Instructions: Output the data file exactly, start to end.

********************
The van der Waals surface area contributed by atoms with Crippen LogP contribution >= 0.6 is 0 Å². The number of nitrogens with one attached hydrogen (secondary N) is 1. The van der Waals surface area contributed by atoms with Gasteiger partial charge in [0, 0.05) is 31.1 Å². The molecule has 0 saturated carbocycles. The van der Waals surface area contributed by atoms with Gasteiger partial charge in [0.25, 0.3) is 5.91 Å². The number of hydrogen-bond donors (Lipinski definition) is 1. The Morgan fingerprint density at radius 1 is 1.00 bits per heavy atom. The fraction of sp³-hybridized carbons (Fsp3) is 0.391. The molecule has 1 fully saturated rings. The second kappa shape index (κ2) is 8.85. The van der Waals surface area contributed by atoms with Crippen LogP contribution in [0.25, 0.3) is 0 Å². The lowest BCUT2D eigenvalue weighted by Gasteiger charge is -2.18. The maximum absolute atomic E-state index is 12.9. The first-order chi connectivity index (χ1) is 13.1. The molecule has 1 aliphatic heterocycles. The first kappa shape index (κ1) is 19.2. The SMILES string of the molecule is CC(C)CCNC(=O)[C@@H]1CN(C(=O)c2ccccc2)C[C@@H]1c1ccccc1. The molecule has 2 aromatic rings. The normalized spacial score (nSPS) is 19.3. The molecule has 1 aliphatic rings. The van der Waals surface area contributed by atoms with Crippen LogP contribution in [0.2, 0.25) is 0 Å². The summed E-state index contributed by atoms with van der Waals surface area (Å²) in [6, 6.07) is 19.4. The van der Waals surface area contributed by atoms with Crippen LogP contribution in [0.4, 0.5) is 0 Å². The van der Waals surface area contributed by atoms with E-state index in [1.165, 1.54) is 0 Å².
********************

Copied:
The van der Waals surface area contributed by atoms with Crippen LogP contribution >= 0.6 is 0 Å². The number of nitrogens with one attached hydrogen (secondary N) is 1. The van der Waals surface area contributed by atoms with Gasteiger partial charge in [0, 0.05) is 31.1 Å². The molecule has 0 saturated carbocycles. The van der Waals surface area contributed by atoms with Gasteiger partial charge in [0.25, 0.3) is 5.91 Å². The number of hydrogen-bond donors (Lipinski definition) is 1. The Morgan fingerprint density at radius 1 is 1.00 bits per heavy atom. The fraction of sp³-hybridized carbons (Fsp3) is 0.391. The molecule has 1 fully saturated rings. The second kappa shape index (κ2) is 8.85. The van der Waals surface area contributed by atoms with Crippen LogP contribution in [0.25, 0.3) is 0 Å². The lowest BCUT2D eigenvalue weighted by Gasteiger charge is -2.18. The maximum absolute atomic E-state index is 12.9. The first-order chi connectivity index (χ1) is 13.1. The molecule has 1 aliphatic heterocycles. The first kappa shape index (κ1) is 19.2. The SMILES string of the molecule is CC(C)CCNC(=O)[C@@H]1CN(C(=O)c2ccccc2)C[C@@H]1c1ccccc1. The molecule has 2 aromatic rings. The normalized spacial score (nSPS) is 19.3. The molecule has 1 aliphatic rings. The van der Waals surface area contributed by atoms with Crippen LogP contribution in [0.2, 0.25) is 0 Å². The summed E-state index contributed by atoms with van der Waals surface area (Å²) in [6, 6.07) is 19.4. The van der Waals surface area contributed by atoms with Crippen LogP contribution in [0.4, 0.5) is 0 Å². The van der Waals surface area contributed by atoms with E-state index in [1.165, 1.54) is 0 Å².